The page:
Since the two sex-offender cases in 2001, the state of Kansas has not had any matters argued before the high court.

Scalia said he accepted an invitation to the law school "sometime before October 2000."

"I had worked for a couple of years on getting him to come here. And he asked whether there was any good hunting," McAllister said. "He said he had hunted turkey and deer, but not pheasant, so that was appealing."

In the spring of 2001, the high court voted to hear both Kansas cases, and they were set for argument that fall. McAllister said he called to alert Scalia that he would be arguing the two Kansas cases before the court at about the same time as the justice's scheduled trip.

McAllister said Scalia responded that he would come as scheduled, and that he would not accept a speaking fee and would pay for his own hunting.

On Oct. 30, 2001, two weeks before the trip, McAllister and state Atty. Gen. Carla Stovall appeared before Scalia and the other Supreme Court justices in the case of Kansas vs. Crane.

The case tested whether the state could continue to hold sex offenders after they had completed their prison terms. The two Kansas attorneys argued that inmates likely to be a danger should be kept in custody.

Scalia arrived in Kansas on Nov. 15, 2001. He addressed a class and spoke to law students, and attended a reception with local judges and lawyers.

"We kept him busy," the dean said. "And the students really loved it. It's also a good change from Washington for the justices."

The University of Kansas, a state school, paid for Scalia's flight, meals and lodging, according to Scalia's financial disclosure statement.

The next day, the dean dropped the justice off at the airport in Lawrence, Kan., where he met the governor and the former state Senate leader.

Bond, a 14-year state senator who retired at the end of 2000 as president of the Kansas Senate, said he spoke with McAllister before Scalia came to Kansas. "He was bringing out Scalia and he said Scalia really wanted to go pheasant hunting," Bond recalled.

"He said he [McAllister] couldn't go because he was going to have a case before the court and it would be inappropriate. He said he had no problem with bringing him in and having him speak to students, but that he could not go out and socialize with him."

Bond spoke to Graves. The former governor, in a separate interview, said he was honored to have the chance to go hunting with a Supreme Court justice.

Graves said he and Bond decided to take Scalia to the Ringneck Ranch near Beloit, Kan., which was owned by Keith Houghton, a friend of the governor.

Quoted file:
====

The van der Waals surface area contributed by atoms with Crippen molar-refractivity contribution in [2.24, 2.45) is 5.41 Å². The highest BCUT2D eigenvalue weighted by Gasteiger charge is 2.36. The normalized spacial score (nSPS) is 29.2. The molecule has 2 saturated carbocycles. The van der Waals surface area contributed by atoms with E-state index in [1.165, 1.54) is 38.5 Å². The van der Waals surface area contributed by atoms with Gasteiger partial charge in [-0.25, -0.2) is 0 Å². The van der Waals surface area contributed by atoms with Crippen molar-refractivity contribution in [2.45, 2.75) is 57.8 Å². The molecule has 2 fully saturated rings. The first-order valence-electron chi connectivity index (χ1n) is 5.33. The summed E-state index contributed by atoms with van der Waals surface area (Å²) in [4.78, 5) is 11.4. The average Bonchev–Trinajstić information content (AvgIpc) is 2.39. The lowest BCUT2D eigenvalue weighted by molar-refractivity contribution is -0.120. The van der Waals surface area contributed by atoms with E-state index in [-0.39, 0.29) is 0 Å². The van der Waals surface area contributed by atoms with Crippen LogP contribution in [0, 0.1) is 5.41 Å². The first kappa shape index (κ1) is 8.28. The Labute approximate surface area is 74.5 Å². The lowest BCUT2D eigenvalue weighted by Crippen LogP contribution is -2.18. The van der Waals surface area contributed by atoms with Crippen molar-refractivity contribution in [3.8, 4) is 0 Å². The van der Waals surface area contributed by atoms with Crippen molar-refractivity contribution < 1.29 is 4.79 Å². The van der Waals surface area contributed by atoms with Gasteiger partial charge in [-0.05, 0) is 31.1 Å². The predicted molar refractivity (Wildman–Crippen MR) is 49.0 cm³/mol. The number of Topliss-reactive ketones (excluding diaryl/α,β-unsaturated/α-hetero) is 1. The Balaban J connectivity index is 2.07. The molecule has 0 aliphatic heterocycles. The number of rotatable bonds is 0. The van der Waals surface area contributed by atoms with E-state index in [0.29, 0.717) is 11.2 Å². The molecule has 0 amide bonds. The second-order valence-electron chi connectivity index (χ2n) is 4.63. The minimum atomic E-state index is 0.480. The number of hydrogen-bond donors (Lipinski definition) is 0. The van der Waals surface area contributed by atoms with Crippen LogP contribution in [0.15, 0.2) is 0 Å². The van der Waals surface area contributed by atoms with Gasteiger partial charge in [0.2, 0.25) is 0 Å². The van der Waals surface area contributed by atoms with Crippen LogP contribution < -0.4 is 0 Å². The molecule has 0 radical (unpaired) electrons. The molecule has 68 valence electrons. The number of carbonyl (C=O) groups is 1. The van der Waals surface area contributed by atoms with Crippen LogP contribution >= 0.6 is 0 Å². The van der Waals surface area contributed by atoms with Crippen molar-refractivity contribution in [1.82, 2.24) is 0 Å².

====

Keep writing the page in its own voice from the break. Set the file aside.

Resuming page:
Graves said they flew from Lawrence on the governor's official plane, which he described as a King air prop, and returned on the same plane after hunting. Scalia reimbursed the state $121.87 for the round trip.

"The controlled shooting part of the trip was good," Graves said. "They plant birds, and that gives you a better attempt to get some birds."

Added Bond of Scalia, "We stayed the night and had a delightful time. He was just charming to be around."

Bond said that because the trip was two months after the Sept. 11 terrorist attacks, Scalia had told them in advance that he did not think it wise to fly from Washington with his own firearm. So, Bond said, "I loaned Scalia a gun. I have plenty."

Graves and Bond said the two court cases never came up during the trip. "There was no conversation along those lines," Graves said.

Added Bond, "The cases were never discussed or mentioned. Zero."

However, both officials said the legal matters were critically important to the state, or they would not have expended the money and effort to take them to the Supreme Court.

The two also said they did not see a conflict in socializing with the justice while the legal matters were pending.

"It's kind of a stretch to tie that together," Graves said.

When the trip was winding down, Bond recalled, "Graves and I told him we would like him to be our guest and pay his way, and he said no."

Houghton, the ranch owner, said Scalia wrote a personal check for "several hundred dollars" to cover his hunting, meals and lodging at the camp. "Once he realized that we were a commercial institution, he made a point that he had to pay for this," Houghton said.